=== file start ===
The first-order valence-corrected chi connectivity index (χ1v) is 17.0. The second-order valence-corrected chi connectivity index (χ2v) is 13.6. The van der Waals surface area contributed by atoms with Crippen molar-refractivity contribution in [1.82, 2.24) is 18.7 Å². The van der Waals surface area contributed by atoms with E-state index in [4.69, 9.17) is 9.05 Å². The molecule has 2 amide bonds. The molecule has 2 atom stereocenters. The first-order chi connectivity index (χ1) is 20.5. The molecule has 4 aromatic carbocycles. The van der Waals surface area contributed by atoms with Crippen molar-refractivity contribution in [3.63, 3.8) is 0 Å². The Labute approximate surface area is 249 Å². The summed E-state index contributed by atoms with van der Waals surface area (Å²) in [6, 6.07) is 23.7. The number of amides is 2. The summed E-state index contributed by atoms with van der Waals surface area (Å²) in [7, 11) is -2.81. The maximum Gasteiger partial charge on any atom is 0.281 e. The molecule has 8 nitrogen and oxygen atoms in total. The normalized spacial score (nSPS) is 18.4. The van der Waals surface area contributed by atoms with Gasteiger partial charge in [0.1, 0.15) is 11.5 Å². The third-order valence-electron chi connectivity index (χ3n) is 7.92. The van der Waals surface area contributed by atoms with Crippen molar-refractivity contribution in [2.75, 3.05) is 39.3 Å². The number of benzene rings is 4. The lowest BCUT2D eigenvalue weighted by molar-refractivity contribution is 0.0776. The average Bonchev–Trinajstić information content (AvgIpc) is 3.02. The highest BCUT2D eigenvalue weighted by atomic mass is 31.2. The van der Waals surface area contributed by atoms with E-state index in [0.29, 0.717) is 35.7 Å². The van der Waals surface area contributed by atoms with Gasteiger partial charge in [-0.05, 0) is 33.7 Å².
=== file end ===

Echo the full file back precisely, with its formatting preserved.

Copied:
The first-order valence-corrected chi connectivity index (χ1v) is 17.0. The second-order valence-corrected chi connectivity index (χ2v) is 13.6. The van der Waals surface area contributed by atoms with Crippen molar-refractivity contribution in [1.82, 2.24) is 18.7 Å². The van der Waals surface area contributed by atoms with E-state index in [4.69, 9.17) is 9.05 Å². The molecule has 2 amide bonds. The molecule has 2 atom stereocenters. The first-order chi connectivity index (χ1) is 20.5. The molecule has 4 aromatic carbocycles. The van der Waals surface area contributed by atoms with Crippen molar-refractivity contribution in [3.63, 3.8) is 0 Å². The Labute approximate surface area is 249 Å². The summed E-state index contributed by atoms with van der Waals surface area (Å²) in [6, 6.07) is 23.7. The number of amides is 2. The summed E-state index contributed by atoms with van der Waals surface area (Å²) in [7, 11) is -2.81. The maximum Gasteiger partial charge on any atom is 0.281 e. The molecule has 8 nitrogen and oxygen atoms in total. The normalized spacial score (nSPS) is 18.4. The van der Waals surface area contributed by atoms with Gasteiger partial charge in [0.1, 0.15) is 11.5 Å². The third-order valence-electron chi connectivity index (χ3n) is 7.92. The van der Waals surface area contributed by atoms with Crippen molar-refractivity contribution in [2.75, 3.05) is 39.3 Å². The number of benzene rings is 4. The lowest BCUT2D eigenvalue weighted by molar-refractivity contribution is 0.0776. The average Bonchev–Trinajstić information content (AvgIpc) is 3.02. The highest BCUT2D eigenvalue weighted by atomic mass is 31.2. The van der Waals surface area contributed by atoms with E-state index in [0.29, 0.717) is 35.7 Å². The van der Waals surface area contributed by atoms with Gasteiger partial charge in [-0.05, 0) is 33.7 Å².